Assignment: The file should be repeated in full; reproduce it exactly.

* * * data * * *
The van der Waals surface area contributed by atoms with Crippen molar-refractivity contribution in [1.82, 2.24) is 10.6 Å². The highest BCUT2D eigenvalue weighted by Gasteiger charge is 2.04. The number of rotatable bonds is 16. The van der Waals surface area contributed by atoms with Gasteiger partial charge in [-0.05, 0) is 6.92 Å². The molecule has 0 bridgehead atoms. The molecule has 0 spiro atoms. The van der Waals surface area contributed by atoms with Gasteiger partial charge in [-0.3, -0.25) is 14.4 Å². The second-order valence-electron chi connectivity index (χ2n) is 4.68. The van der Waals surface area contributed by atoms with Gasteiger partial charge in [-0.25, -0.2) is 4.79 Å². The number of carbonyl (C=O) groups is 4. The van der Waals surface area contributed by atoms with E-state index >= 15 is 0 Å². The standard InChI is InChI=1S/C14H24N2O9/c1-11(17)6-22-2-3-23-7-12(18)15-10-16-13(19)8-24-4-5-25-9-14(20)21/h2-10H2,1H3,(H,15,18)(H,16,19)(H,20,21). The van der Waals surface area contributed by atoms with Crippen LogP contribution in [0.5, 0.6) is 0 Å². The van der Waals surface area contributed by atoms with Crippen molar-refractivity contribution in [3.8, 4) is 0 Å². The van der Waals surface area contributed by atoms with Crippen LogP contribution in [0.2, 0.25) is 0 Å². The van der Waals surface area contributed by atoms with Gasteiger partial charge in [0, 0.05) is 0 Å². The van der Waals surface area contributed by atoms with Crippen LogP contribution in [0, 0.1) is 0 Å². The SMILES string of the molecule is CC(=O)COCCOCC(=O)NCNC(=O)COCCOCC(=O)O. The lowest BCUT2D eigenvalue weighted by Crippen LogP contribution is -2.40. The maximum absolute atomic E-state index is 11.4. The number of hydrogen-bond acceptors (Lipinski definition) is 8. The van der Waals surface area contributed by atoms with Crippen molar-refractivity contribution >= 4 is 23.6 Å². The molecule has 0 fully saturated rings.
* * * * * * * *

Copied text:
The van der Waals surface area contributed by atoms with Crippen molar-refractivity contribution in [1.82, 2.24) is 10.6 Å². The highest BCUT2D eigenvalue weighted by Gasteiger charge is 2.04. The number of rotatable bonds is 16. The van der Waals surface area contributed by atoms with Gasteiger partial charge in [-0.05, 0) is 6.92 Å². The molecule has 0 bridgehead atoms. The molecule has 0 spiro atoms. The van der Waals surface area contributed by atoms with Gasteiger partial charge in [-0.3, -0.25) is 14.4 Å². The second-order valence-electron chi connectivity index (χ2n) is 4.68. The van der Waals surface area contributed by atoms with Gasteiger partial charge in [-0.25, -0.2) is 4.79 Å². The number of carbonyl (C=O) groups is 4. The van der Waals surface area contributed by atoms with E-state index >= 15 is 0 Å². The standard InChI is InChI=1S/C14H24N2O9/c1-11(17)6-22-2-3-23-7-12(18)15-10-16-13(19)8-24-4-5-25-9-14(20)21/h2-10H2,1H3,(H,15,18)(H,16,19)(H,20,21). The van der Waals surface area contributed by atoms with Crippen LogP contribution in [0.5, 0.6) is 0 Å². The van der Waals surface area contributed by atoms with Crippen molar-refractivity contribution in [3.8, 4) is 0 Å². The van der Waals surface area contributed by atoms with Crippen LogP contribution in [0.2, 0.25) is 0 Å². The van der Waals surface area contributed by atoms with Gasteiger partial charge in [0, 0.05) is 0 Å². The van der Waals surface area contributed by atoms with Crippen LogP contribution in [0, 0.1) is 0 Å². The SMILES string of the molecule is CC(=O)COCCOCC(=O)NCNC(=O)COCCOCC(=O)O. The lowest BCUT2D eigenvalue weighted by Crippen LogP contribution is -2.40. The maximum absolute atomic E-state index is 11.4. The number of hydrogen-bond acceptors (Lipinski definition) is 8. The van der Waals surface area contributed by atoms with Crippen molar-refractivity contribution >= 4 is 23.6 Å². The molecule has 0 fully saturated rings.